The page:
A Verified System. To expedite adoption of low carbon fuels, California created a comprehensive, verified, state-wide system the Low Carbon Fuel Standard (LCFS)program. Since first implemented in 2011, low carbon fuel use is increasing and fuel producers in California are continuing to take action to decrease carbon intensity.

  • Will incentivizing RNG production encourage factory dairy farming?

    Dairy digesters allow us to cost-effectively capture in-state methane emissions, enabling dairy farms—the majority of which are family-owned—to meet tightening emission regulations while helping to keep 180,000+ dairy related jobs in state.

    Capturing Emissions at Scale. Livestock manure is the source of 26% of California’s methane emissions. Dairies face increasingly strict mandatory regulations such as SB1383 which requires dairy emissions to be 40% below 2013 levels by 2030. Dairy digester projects keep California’s dairy industry price-competitive and protect in-state jobs by enabling dairies to cost-effectively meet emissions regulations while creating viable revenue streams. Without this critical financial incentive in place, California’s dairy industry, and its 180,000 jobs, are at risk of leaving the state.

    More Than Emission Capture. Tightly permitted anaerobic digester projects help protect local air, water, and soil quality by ensuring strict environmental requirements are met. In-state dairy digester projects provide revenue for farmers, and create opportunities for local jobs in contracting, construction, permitting, and engineering.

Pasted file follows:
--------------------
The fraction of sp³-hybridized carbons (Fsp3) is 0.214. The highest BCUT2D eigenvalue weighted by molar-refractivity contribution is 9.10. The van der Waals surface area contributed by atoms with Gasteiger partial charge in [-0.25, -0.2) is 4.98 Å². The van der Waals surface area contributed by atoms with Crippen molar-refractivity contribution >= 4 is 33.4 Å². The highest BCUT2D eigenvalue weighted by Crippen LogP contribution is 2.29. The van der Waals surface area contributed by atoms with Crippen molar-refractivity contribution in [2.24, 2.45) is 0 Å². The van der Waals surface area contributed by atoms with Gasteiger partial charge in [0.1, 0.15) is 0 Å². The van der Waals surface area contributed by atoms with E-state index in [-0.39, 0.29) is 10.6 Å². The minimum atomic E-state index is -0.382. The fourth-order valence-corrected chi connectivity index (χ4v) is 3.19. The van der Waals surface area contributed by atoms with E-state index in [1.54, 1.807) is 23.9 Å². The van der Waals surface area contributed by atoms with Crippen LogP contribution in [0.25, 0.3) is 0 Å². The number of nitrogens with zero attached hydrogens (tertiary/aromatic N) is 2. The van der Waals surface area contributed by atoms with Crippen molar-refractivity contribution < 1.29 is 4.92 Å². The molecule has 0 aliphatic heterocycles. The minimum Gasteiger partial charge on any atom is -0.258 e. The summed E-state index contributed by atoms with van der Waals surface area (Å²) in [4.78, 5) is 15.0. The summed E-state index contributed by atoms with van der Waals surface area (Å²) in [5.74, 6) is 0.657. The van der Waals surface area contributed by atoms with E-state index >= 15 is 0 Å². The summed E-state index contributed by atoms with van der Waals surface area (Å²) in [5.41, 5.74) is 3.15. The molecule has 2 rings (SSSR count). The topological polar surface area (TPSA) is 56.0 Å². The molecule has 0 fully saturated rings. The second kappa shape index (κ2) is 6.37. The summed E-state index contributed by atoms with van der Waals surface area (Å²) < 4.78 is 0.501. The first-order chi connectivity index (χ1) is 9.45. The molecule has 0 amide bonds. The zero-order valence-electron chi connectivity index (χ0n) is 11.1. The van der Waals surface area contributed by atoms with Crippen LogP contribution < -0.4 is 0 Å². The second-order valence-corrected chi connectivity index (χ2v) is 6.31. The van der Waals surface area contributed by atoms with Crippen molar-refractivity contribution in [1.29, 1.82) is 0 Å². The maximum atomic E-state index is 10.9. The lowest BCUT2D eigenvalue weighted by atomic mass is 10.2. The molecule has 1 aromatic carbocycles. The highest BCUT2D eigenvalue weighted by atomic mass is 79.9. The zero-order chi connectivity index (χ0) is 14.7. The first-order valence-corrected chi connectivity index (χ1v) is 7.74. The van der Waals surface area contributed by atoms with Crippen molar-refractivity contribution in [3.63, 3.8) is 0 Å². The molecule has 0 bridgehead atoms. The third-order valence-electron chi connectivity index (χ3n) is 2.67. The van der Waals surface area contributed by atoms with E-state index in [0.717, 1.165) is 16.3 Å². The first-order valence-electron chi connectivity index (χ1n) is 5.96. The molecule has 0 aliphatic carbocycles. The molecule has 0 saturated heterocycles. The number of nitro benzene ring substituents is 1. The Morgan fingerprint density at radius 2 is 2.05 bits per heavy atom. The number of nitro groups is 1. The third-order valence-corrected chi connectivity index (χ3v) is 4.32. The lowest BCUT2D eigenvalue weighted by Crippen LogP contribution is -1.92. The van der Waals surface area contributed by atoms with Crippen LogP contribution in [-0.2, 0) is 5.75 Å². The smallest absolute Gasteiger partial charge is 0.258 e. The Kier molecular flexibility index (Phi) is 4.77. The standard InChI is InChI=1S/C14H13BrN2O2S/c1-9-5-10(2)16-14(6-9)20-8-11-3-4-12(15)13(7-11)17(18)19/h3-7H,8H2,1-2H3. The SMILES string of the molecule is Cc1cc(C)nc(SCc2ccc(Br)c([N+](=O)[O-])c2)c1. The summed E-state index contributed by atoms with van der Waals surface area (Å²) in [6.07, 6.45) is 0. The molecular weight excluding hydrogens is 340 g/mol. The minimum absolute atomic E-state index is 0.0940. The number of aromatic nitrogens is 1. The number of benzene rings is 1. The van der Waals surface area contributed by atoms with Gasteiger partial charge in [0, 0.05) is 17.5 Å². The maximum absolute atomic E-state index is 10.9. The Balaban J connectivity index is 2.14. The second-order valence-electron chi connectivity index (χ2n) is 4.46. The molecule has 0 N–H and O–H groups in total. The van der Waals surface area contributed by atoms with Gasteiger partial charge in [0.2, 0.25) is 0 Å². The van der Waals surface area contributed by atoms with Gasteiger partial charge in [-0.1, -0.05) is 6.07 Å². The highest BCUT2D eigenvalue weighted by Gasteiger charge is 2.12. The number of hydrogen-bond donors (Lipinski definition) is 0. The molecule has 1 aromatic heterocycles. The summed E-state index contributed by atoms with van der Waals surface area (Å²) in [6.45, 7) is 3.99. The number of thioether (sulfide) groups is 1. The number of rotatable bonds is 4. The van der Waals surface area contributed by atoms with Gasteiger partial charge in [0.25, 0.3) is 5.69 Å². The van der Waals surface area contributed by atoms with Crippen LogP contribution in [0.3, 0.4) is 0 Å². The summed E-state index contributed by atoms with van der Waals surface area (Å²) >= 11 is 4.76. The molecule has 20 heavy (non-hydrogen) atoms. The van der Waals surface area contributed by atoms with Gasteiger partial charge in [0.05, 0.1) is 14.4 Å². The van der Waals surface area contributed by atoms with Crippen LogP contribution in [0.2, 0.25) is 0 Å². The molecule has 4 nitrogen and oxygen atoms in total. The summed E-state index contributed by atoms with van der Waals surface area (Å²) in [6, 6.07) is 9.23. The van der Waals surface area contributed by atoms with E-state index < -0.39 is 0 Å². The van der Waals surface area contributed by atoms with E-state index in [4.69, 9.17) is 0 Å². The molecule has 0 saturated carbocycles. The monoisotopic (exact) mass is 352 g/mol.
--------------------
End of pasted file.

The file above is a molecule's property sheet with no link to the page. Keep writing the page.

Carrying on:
• Can producing and using RNG help us protect the climate?

    The immediate reduction of fugitive methane emissions—which can be achieved by producing RNG— is necessary to rapidly reduce the impacts of climate change.

    Need to Effectively Address Main Sources. Methane has up to 87 times the global warming potential of C02 in the first twenty years after its release. Nearly 50% of methane emissions in California come from organic waste decomposing in landfills and livestock manure. Both sources of methane could be captured and converted into renewable natural gas for transportation, heat and power.

    Opportunity to Maximize Co-Benefits. California has the opportunity to fund projects that enable the state to address multiple policy objectives while offering new revenue streams to businesses (e.g., capturing methane from dairy manure, converting it into renewable natural gas that can be sold as a transportation fuel, and providing revenue back to the dairy family to offset the costs of methane capture).